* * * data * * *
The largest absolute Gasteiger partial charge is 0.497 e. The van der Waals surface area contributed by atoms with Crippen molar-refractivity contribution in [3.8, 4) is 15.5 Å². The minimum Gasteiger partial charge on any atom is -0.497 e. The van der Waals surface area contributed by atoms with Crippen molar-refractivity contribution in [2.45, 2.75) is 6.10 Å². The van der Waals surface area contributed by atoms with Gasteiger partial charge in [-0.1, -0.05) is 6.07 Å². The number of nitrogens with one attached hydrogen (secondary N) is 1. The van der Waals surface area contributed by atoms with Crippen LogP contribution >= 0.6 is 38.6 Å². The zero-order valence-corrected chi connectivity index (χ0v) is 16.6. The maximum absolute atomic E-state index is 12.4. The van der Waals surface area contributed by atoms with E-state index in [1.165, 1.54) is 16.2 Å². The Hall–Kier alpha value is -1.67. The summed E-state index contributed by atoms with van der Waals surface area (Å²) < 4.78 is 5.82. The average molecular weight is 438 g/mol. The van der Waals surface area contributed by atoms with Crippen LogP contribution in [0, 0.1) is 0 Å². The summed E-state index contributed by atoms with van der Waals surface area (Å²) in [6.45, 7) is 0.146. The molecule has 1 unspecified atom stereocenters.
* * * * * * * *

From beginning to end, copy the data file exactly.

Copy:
The largest absolute Gasteiger partial charge is 0.497 e. The van der Waals surface area contributed by atoms with Crippen molar-refractivity contribution in [3.8, 4) is 15.5 Å². The minimum Gasteiger partial charge on any atom is -0.497 e. The van der Waals surface area contributed by atoms with Crippen molar-refractivity contribution in [2.45, 2.75) is 6.10 Å². The van der Waals surface area contributed by atoms with Gasteiger partial charge in [-0.1, -0.05) is 6.07 Å². The number of nitrogens with one attached hydrogen (secondary N) is 1. The van der Waals surface area contributed by atoms with Crippen LogP contribution >= 0.6 is 38.6 Å². The zero-order valence-corrected chi connectivity index (χ0v) is 16.6. The maximum absolute atomic E-state index is 12.4. The van der Waals surface area contributed by atoms with E-state index in [1.165, 1.54) is 16.2 Å². The Hall–Kier alpha value is -1.67. The summed E-state index contributed by atoms with van der Waals surface area (Å²) < 4.78 is 5.82. The average molecular weight is 438 g/mol. The van der Waals surface area contributed by atoms with Crippen LogP contribution in [0, 0.1) is 0 Å². The summed E-state index contributed by atoms with van der Waals surface area (Å²) in [6.45, 7) is 0.146. The molecule has 1 unspecified atom stereocenters.